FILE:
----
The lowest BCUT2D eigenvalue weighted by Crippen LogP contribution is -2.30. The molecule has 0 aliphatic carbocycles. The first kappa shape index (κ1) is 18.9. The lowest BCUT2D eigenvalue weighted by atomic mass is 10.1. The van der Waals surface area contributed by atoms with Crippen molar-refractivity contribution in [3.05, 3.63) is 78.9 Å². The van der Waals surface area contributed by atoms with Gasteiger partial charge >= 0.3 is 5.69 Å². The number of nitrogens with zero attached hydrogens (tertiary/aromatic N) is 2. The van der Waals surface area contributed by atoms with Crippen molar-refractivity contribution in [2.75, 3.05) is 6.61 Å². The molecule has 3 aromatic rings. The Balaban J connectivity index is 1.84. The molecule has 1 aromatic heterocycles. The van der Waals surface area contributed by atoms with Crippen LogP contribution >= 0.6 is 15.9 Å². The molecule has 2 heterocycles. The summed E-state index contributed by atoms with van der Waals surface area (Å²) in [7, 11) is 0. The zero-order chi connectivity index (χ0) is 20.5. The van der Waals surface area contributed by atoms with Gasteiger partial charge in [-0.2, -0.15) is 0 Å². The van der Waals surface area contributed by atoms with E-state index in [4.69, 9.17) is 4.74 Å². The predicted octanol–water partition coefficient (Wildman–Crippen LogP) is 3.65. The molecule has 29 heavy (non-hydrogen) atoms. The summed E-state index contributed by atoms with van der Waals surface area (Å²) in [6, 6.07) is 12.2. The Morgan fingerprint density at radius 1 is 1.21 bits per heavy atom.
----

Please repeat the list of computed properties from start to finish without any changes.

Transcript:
The lowest BCUT2D eigenvalue weighted by Crippen LogP contribution is -2.30. The molecule has 0 aliphatic carbocycles. The first kappa shape index (κ1) is 18.9. The lowest BCUT2D eigenvalue weighted by atomic mass is 10.1. The van der Waals surface area contributed by atoms with Crippen molar-refractivity contribution in [3.05, 3.63) is 78.9 Å². The van der Waals surface area contributed by atoms with Gasteiger partial charge >= 0.3 is 5.69 Å². The number of nitrogens with zero attached hydrogens (tertiary/aromatic N) is 2. The van der Waals surface area contributed by atoms with Crippen molar-refractivity contribution in [2.75, 3.05) is 6.61 Å². The molecule has 3 aromatic rings. The Balaban J connectivity index is 1.84. The molecule has 1 aromatic heterocycles. The van der Waals surface area contributed by atoms with Crippen LogP contribution >= 0.6 is 15.9 Å². The molecule has 2 heterocycles. The summed E-state index contributed by atoms with van der Waals surface area (Å²) in [7, 11) is 0. The zero-order chi connectivity index (χ0) is 20.5. The van der Waals surface area contributed by atoms with Gasteiger partial charge in [-0.2, -0.15) is 0 Å². The van der Waals surface area contributed by atoms with E-state index in [4.69, 9.17) is 4.74 Å². The predicted octanol–water partition coefficient (Wildman–Crippen LogP) is 3.65. The molecule has 29 heavy (non-hydrogen) atoms. The summed E-state index contributed by atoms with van der Waals surface area (Å²) in [6, 6.07) is 12.2. The Morgan fingerprint density at radius 1 is 1.21 bits per heavy atom.